Marc said that something that was a hassle for him when he started teaching was learners doing the bare minimum with ‘broken English’ just to be first finished. He said that a rationale in rubrics is needed, something like “You’re not incapable of speaking with correct grammar so try not to sound like it” as part of the rubric for task completion. Nakiya said that her students often compete to be first to complete, too, without looking to understand points to take away. Marc said that there he tells his learners there is such a thing as too fast. Maite said she sets a secondary task more difficult than the previous one if learners finish too early. Marc said he did too or got learners to summarise their conversation in writing. Sarah said to set the bar high and share aims/outcomes with learners and learning will be greater. Marc then said that teachers think students understand teacher expectations but actually don’t, although this lack of understanding is sometimes faked in order to avoid doing work with some students.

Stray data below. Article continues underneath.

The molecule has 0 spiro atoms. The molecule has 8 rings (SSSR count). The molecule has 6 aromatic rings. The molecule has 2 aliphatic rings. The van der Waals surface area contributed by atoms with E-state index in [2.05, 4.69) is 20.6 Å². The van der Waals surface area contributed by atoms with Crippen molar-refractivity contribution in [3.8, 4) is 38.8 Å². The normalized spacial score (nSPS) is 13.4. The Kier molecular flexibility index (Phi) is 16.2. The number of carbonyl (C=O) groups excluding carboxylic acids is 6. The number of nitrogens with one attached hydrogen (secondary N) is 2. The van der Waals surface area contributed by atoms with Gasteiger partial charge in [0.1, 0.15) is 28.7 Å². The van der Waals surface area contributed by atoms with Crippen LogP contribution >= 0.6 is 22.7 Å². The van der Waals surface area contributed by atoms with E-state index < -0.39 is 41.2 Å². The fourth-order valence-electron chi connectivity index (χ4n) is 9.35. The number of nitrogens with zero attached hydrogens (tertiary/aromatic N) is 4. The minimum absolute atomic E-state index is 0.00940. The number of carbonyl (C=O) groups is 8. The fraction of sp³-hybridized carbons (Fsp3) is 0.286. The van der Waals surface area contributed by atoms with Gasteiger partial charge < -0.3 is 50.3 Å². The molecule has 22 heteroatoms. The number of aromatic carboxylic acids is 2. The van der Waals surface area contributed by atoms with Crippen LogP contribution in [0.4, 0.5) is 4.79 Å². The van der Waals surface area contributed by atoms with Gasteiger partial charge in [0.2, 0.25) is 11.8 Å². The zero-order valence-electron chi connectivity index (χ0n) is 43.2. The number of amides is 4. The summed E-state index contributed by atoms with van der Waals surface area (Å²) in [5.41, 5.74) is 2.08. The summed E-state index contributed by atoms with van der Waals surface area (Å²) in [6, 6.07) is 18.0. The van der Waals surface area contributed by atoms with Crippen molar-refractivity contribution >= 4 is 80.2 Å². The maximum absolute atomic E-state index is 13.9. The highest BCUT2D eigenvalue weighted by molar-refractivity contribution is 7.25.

And that was our fourth! Thanks to all the chatters and the lurkers. Don’t be afraid to join in next time.